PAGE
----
JEFFERSON COUNTY, IL — The Health Department has received reports of 9 cases of Hepatitis A in Jefferson County in the past three weeks. According to the Illinois Department of Public Health, this meets the definition of an outbreak. Hepatitis A is an acute illness with a discrete onset of any sign or symptom consistent with acute viral hepatitis (e.g., fever, headache, malaise, anorexia, nausea, vomiting, diarrhea, abdominal pain, or dark urine).
Hepatitis A is transmitted through the fecal-oral route. This can happen through close person-to-person contact with an infected person, sexual contact with an infected person, or ingestion of contaminated food or water.
Who is at increased risk for acquiring hepatitis A virus (HAV) infection?
- Persons with direct contact with persons who have hepatitis A
- Travelers to countries with high or intermediate endemicity of HAV infection
- Men who have sex with men
- Users of injection and non-injection drugs
- Persons with clotting factor disorders
- Persons working with nonhuman primates
- Household members and other close personal contacts of adopted children newly arriving from countries with high or intermediate hepatitis A endemicity
Among older children and adults, infection is typically symptomatic. Symptoms usually occur abruptly and can include the following:
- Loss of appetite
- Abdominal pain
- Dark urine
- Clay-colored stool
- Joint pain
Most (70%) of the infections in children younger than age 6 are not accompanied by symptoms. When symptoms are present, young children typically do not have jaundice; most (>70%) older children and adults with HAV infection have this symptom.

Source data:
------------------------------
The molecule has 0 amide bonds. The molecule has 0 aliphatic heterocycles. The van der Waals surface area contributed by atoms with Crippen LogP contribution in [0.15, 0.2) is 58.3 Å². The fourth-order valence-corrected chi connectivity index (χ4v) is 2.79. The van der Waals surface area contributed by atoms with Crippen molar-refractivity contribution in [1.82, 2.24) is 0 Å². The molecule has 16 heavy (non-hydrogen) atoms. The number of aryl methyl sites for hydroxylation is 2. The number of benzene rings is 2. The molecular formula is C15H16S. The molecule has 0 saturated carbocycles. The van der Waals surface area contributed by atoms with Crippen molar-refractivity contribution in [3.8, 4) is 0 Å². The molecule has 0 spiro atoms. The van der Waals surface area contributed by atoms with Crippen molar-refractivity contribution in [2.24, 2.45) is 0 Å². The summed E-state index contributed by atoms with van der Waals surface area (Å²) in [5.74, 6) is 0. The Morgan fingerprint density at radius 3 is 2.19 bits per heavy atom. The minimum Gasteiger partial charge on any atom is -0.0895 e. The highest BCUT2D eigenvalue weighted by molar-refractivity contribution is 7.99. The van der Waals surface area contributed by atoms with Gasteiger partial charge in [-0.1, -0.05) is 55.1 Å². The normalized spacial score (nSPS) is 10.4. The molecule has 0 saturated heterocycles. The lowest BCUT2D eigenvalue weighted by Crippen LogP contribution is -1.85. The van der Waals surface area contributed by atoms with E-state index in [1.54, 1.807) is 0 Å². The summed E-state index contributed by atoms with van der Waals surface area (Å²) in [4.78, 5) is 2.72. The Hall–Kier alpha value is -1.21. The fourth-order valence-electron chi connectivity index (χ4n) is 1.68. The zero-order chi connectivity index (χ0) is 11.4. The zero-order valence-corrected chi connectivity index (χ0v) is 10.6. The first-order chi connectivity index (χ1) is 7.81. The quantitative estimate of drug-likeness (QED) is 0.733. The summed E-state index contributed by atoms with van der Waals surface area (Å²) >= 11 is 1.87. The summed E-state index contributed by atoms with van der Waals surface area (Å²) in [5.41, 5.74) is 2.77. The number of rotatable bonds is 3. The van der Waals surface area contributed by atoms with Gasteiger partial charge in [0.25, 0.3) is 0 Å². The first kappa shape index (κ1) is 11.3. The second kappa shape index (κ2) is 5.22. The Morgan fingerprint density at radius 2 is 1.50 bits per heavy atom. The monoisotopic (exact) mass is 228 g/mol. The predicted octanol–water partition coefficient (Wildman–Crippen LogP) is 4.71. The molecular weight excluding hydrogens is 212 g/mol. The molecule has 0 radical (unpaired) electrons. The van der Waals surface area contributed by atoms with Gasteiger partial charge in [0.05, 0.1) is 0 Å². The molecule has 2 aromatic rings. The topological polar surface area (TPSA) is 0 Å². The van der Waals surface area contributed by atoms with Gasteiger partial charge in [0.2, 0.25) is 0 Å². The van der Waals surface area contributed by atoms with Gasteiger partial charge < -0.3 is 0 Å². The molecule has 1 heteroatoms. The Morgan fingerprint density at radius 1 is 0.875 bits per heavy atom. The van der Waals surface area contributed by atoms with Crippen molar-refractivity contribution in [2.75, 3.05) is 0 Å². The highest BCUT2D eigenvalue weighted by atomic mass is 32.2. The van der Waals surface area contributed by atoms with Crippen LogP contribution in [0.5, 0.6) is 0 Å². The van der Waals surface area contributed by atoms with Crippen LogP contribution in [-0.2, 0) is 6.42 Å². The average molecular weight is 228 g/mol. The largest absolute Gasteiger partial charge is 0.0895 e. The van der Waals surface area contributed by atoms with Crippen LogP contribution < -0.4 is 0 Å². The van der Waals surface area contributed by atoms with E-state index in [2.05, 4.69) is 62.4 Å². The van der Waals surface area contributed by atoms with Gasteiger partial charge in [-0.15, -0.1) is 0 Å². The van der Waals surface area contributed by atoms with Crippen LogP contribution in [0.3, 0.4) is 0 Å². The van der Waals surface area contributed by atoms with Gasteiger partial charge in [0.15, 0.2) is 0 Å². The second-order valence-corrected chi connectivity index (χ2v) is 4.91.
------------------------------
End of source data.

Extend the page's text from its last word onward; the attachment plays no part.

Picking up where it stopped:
Symptoms of hepatitis A usually last less than 2 months, although 10%–15% of symptomatic persons have prolonged or relapsing disease for up to 6 months.
Vaccination is the best way to prevent infection. The Center for Disease Control recommends that the following people be vaccinated against hepatitis A:
- All children at age 12–23 months
- Unvaccinated children and adolescents aged 2–18 years
- People experiencing homelessness
- Infants from 6–11 months of age traveling internationally where hepatitis A vaccine is recommended
- Healthy travelers from 12 months to 40 years of age going to a country with high or intermediate endemicity of hepatitis A
- Men who have sex with men
- People who use injection and non-injection drugs (i.e., any illicit drug)
- People who have occupational risk for infection (e.g., work with primates infected with the hepatitis A virus (HAV) or with HAV in a research laboratory setting)
- People who have chronic liver disease
- People who anticipate close contact with an adoptee from a country with high or intermediate endemic hepatitis A
- People with HIV
- People with direct contact with people who have hepatitis A (postexposure prophylaxis)
- Any person wishing to obtain immunity (protection)
For more information on vaccination or to set up an appointment to be vaccinated, call Jefferson County Health Department at 618-244-7134.